“I cannot work from home,” says Yasmin empathically.“All those fellow journalists who are working from home will bear me out when I say that when you are home, your chores are never finished, it’s difficult to set a work schedule.So, throughout the lockdown period, I have been going to my office. I don’t go daily; it’s one day off and one day on pattern that I have been following. This pattern was set by myself, no oneforced me to do so. In fact, I was asked to work from home, but I decided against it. It was a little difficult to convince my husband that I would be safe, but when I explained to him my reasons, he supported my decision. My son lives abroad and he also had concerns about my going to work place, but it has worked well for me.

“In my office, I don’t face the power outages problem, which is very common in Karachi.  At workplace, one’s concentration is totally on work and at home the environment is different, and one can easily get distracted. I must say that my management has facilitated us in every way, and with their support we will get through this period, too.In these tough times when media houses have been withholding salaries, we are being paid regularly.”

Ghazala Fasih, Fellowship Editor, Pakistan Press Foundation

Ghazala Fasih, formerly in-charge women’s edition and writer at Nawa-i-Waqt group has worked as reporter and feature writer forhealth pages ofNawa-i-Waqt, and has been plying this trade for 30 years.

Sharing her thoughts on life during lockdown Ghazala says, “We were not ready to fight the novel Corona virus, Covid 19, that has taken the country by storm. Most people thought we would not be hit, and I know many people who think Corona virus is nothing! In fact, even educated people I have spoken to believe that it’s our government’s gambit to secure money from WHO to fight against Covid 19. So when the government imposed the lockdown, we had not devised a system to work from home. Coordination and gathering information are basically two of the most important things we that we do, and that is exactly what has become very difficult. People do not take or return calls, which is very frustrating.Since the lockdown started, I have been working from home. From the time I started working as a journalist, I have always worked from office. But, changing situations demand changes in work style and routine, too.

“The main problem that I face is long, scheduled and unscheduled power outages. Devices are not even charged fully before KE strikes again! Of course, the Internet problem is also related to power outages. We all have connectivity issues, and, to top it all, devices like Char Ji’s rates have increased. Despite all this, we have to meet deadlines and work has to be submitted on time.And I am proud to say that in spite of added pressures, I have been managing well.”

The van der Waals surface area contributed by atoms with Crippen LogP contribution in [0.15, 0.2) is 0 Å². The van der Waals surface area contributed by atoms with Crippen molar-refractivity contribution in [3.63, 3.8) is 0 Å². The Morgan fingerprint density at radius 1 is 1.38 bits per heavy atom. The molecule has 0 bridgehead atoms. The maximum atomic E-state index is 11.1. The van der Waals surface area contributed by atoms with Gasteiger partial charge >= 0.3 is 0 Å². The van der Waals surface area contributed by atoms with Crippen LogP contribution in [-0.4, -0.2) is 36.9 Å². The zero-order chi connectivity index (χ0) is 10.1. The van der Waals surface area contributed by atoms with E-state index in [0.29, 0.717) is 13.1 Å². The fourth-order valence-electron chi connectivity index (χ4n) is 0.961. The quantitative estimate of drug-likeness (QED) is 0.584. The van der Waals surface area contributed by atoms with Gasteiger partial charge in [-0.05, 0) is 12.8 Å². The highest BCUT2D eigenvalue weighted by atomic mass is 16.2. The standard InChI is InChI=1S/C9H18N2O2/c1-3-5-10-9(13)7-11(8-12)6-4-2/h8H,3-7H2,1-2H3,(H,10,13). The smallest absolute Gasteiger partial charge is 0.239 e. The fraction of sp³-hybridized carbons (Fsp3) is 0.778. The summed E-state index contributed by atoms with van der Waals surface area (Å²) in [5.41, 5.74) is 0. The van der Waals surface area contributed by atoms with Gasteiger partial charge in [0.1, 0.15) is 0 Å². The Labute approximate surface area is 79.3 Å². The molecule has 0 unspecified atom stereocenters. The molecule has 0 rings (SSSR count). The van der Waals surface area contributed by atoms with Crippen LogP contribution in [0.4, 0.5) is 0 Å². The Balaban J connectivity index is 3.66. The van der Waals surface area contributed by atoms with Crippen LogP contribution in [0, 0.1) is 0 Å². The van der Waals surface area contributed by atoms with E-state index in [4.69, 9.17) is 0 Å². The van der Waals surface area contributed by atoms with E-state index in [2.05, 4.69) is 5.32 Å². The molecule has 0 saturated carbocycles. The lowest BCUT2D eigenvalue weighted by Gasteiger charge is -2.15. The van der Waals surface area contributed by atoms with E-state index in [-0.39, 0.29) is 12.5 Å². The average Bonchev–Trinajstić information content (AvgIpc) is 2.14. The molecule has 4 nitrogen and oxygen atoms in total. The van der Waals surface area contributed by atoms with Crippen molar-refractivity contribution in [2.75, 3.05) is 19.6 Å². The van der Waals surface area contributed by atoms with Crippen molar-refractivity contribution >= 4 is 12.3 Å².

Nusrat Wasi, Desk editor, Dawn TV

Nusrat is an experienced campaigner. Starting her career from Television News Network (TNN) she has worked for at least half a dozen TV channels including ARY, Samaa, Waqt and Metro.

Nusrat asserts, “I am a desk editor and look after entertainment news and women issues, so I don’t have to work in the field. Since the lockdown started, we have been following the SOPs: wearing mask and sanitizing hands frequently. So, no, I haven’t faced any problems as such.”

Iram Noor Muzaffar, Editor You! Magazine, The News, Jang Group

Iram Noor Muzaffar has been a working in the magazines section of The News for 25 years. She started her career as sub-editor with You! Magazine, and also worked for Instep for a while. Presently, she is Editor, You! magazine.

Iram is all for working from office. Explaining her point of view, she states, “Working from home is a necessity and even a blessing nowadays, because of the Covid 19 situation, but it has its own sets of problems. At workplace, we don’t have the internet problem; at home, thanks to our most efficient service providers, we have to face connectivity issues. Besides, we have to use our own resources as well. Co-ordination with contributors and co-workers is another problem. At workplace, it is easy to speak to my sub-editors and supervise their work. But from home, it’s problematic as I have to call them for everything. Talking with your co-workers face to face and exchanging ideas is a lot easier than by communicating via cell phone, text messages and emails.”

Shehla Hasan Rizvi, Senior Assignment Editor, ARY

Shehla Hasan Rizvi joined GEO TV as a trainee in the election cell in 2007. After that, she covered by-election, general elections, us and also Bangladesh elections. I also write articles for ARY website and for newspaper Jahan Pakistan, Akhbar-e-Jahan and Jang Sunday Magazine. After elections,she worked as news analyst in GEO, then switched to ARY News in 2011. Currently, she is working as a Senior Assignment Editor.

Speaking about her work, Shehlaprofesses, “I am in the news department, and as such can’t work from home. All of us who work from studios are brave people. There are sanitizer dispensers everywhere. Even though we follow SOPs at ARY, about 80 workers tested positive for Covid, myself included. I got two weeks off when I was diagnosed with Covid 19.During that time, I only assigned work to make packages for bulletins, as I was not very sick. I just had fever and body ache.

“I have to praise ARY management; I wouldn’t have gone for PSR and antibodies test, as they are expensive. But all of us attending office regularly were screened for Covid, paid by ARY. After I tested negative, I started going to my workplace. I feel there is a lot of negativity in the air. At workplace we have a healthy environment and are supportive of each other, but I have noticed that people in general, were afraid to talk to me even on cell phone! They probably thought they would catch the virus just by talking to me. People should encourage and motivate each other to dispel negativity in the air.”

About wmc